Murdock & Sons Construction, Inc. v. Goheen General Construction, Inc., 461 F.3d 837 (United States Court of Appeals for the Seventh Circuit August 17, 2006).
The United States Court of Appeals for the Seventh Circuit recently affirmed a decision by the lower court that a subcontractor was not entitled to an extension of time to complete work under the terms of a contract. The underlying lawsuit involved the subcontractor, Murdock & Sons, requesting a “claim of constructive acceleration,” which arises when the owner requires the contractor to adhere to the original performance deadline in the contract even though the contract provides the contractor with periods of excusable delay that entitle the contractor to a longer performance period. To show entitlement to such a claim, Murdock was required to show that: (1) it experienced an excusable delay entitling it to a time extension, (2) it properly requested an extension, (3) the project owner refused to grant the extension, (4) the project owner instead demanded that the work be completed by the original due date, and (5) Murdock actually accelerated the work in order to complete the project by the original completion date and incurred added costs as a result.
The most hotly contested issue was whether Murdock had experienced “excusable delay.” Murdock is a masonry company which was hired to perform all masonry work for a maximum security prison for the State of Indiana. However, Murdock’s union masons did not work nearly as fast as projected, which left Murdock severely behind its original completion date. Murdock requested an extension under the terms of the contract, but the State denied the extension. Murdock eventually walked off the job and filed a claim against the general contractor and the State. Following a bench trial, the lower court found in favor of the defendants. Murdock appealed, but the Seventh Circuit affirmed the decision.
While Murdock likened the union masons’ slow work to a force majeure because the labor problems were out of its control, the court explained that while clerical or arithmetic errors are legitimate reasons to obtain relief from an inaccurate bid, mistakes of judgment are not. Unexpected difficulties “should not relieve a contractor from its obligations” or serve as a justification to get more time or money. The fact that Murdock had “grossly underestimated” the time, effort, and skill required for the job is a risk that “falls squarely on the shoulders of the subcontractor.”
United States v. President R.C. – St. Regis Management Co., 451 F.3d 44 (United States Court of Appeals for the Second Circuit June 1, 2006).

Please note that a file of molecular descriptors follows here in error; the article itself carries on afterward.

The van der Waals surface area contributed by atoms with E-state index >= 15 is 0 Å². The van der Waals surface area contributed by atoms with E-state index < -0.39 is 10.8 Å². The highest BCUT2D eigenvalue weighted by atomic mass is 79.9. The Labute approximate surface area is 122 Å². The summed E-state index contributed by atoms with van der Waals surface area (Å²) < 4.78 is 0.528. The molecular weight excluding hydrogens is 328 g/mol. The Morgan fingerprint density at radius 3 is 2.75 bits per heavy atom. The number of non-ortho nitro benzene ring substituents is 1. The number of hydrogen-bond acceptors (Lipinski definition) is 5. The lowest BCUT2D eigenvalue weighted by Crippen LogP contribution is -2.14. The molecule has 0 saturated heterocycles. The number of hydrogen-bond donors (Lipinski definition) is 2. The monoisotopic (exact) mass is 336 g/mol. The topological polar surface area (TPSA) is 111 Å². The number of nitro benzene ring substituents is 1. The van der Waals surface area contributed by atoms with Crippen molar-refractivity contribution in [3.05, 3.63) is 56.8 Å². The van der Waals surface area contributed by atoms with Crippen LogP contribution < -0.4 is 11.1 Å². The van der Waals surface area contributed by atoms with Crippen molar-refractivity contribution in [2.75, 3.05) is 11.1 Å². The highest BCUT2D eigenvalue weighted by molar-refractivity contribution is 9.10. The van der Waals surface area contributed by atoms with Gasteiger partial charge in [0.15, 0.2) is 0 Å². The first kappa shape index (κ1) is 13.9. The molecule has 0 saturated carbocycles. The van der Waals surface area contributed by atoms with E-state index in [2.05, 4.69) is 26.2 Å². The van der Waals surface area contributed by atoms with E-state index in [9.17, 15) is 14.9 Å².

In this case, the United States Court of Appeals for the Second Circuit determined that the Indian Gaming Regulatory Act (“IGRA”) has superseded 25 U.S.C. § 81, titled “Contracts with Indian Tribes or Indians.” The dispute originated from a casino construction contract purported to be collateral to a gaming management agreement between the St. Regis Mohawk Tribe and President R.C. The gaming management agreement was submitted to the National Indian Gaming Commission (“NIGC”) for approval as required by IGRA. Under the agreement, President R.C. was entitled to enter into construction contracts for the “Mohawk Casino.” After the gaming management agreement was approved, President R.C. did enter into a construction contract to build the casino for approximately $14 million dollars. The construction contract was never submitted to NIGC for approval.
When Mohawk Casino opened, business was not as brisk as anticipated. The Tribe fired President R.C. prior to the expiration of the gaming management agreement. President R.C. brought suit for breach of contract, but the case was stayed because the Tribe brought this action in the district court to have the construction contract declared null and void because it was never submitted to NIGC.
The parties both agreed that the gaming management agreement had been properly approved under IGRA, but disagreed as to whether the construction agreement needed approval by NIGC. The Second Circuit, in affirming the decision of the lower court to dismiss the action, held that the lower court did not have jurisdiction to hear the claim and that IGRA had superseded 25 U.S.C. § 81, which had previously provided for a qui tam action for declaratory judgment.
First, the lower court did not have jurisdiction because the Tribe was required to exhaust their administrative remedies before bringing an action in the district court. Therefore, the court reasoned, if the Tribe disputed the construction contract, it should have first submitted it to the NIGC for review under 25 U.S.C. § 2711(f). Because the Tribe had not done so, the district court had no jurisdiction to hear the case. Second, the Tribe could not proceed under § 81, even though that provision had been in effect at the time of the construction contract’s signing, because the statute had since been superseded by IGRA, which did not provide the Tribe with the ability to bring a declaratory judgment action on the construction contract.
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